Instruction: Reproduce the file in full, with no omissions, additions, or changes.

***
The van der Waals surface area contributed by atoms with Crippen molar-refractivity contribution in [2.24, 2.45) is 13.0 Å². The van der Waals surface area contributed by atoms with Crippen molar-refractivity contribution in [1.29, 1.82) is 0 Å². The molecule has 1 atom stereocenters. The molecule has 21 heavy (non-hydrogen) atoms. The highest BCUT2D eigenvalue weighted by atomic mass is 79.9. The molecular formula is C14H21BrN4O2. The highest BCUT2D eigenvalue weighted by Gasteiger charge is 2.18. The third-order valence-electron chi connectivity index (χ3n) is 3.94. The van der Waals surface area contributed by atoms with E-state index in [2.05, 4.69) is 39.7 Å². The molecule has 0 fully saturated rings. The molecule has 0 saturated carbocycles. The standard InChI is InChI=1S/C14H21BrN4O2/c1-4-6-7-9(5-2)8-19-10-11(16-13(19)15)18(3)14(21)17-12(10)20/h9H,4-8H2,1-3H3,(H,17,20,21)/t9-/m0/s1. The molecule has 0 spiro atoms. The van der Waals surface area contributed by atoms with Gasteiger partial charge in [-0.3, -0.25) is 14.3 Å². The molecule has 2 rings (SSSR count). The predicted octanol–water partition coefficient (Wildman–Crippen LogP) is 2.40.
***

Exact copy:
The van der Waals surface area contributed by atoms with Crippen molar-refractivity contribution in [2.24, 2.45) is 13.0 Å². The van der Waals surface area contributed by atoms with Crippen molar-refractivity contribution in [1.29, 1.82) is 0 Å². The molecule has 1 atom stereocenters. The molecule has 21 heavy (non-hydrogen) atoms. The highest BCUT2D eigenvalue weighted by atomic mass is 79.9. The molecular formula is C14H21BrN4O2. The highest BCUT2D eigenvalue weighted by Gasteiger charge is 2.18. The third-order valence-electron chi connectivity index (χ3n) is 3.94. The van der Waals surface area contributed by atoms with E-state index in [2.05, 4.69) is 39.7 Å². The molecule has 0 fully saturated rings. The molecule has 0 saturated carbocycles. The standard InChI is InChI=1S/C14H21BrN4O2/c1-4-6-7-9(5-2)8-19-10-11(16-13(19)15)18(3)14(21)17-12(10)20/h9H,4-8H2,1-3H3,(H,17,20,21)/t9-/m0/s1. The molecule has 0 spiro atoms. The van der Waals surface area contributed by atoms with Gasteiger partial charge in [-0.3, -0.25) is 14.3 Å². The molecule has 2 rings (SSSR count). The predicted octanol–water partition coefficient (Wildman–Crippen LogP) is 2.40.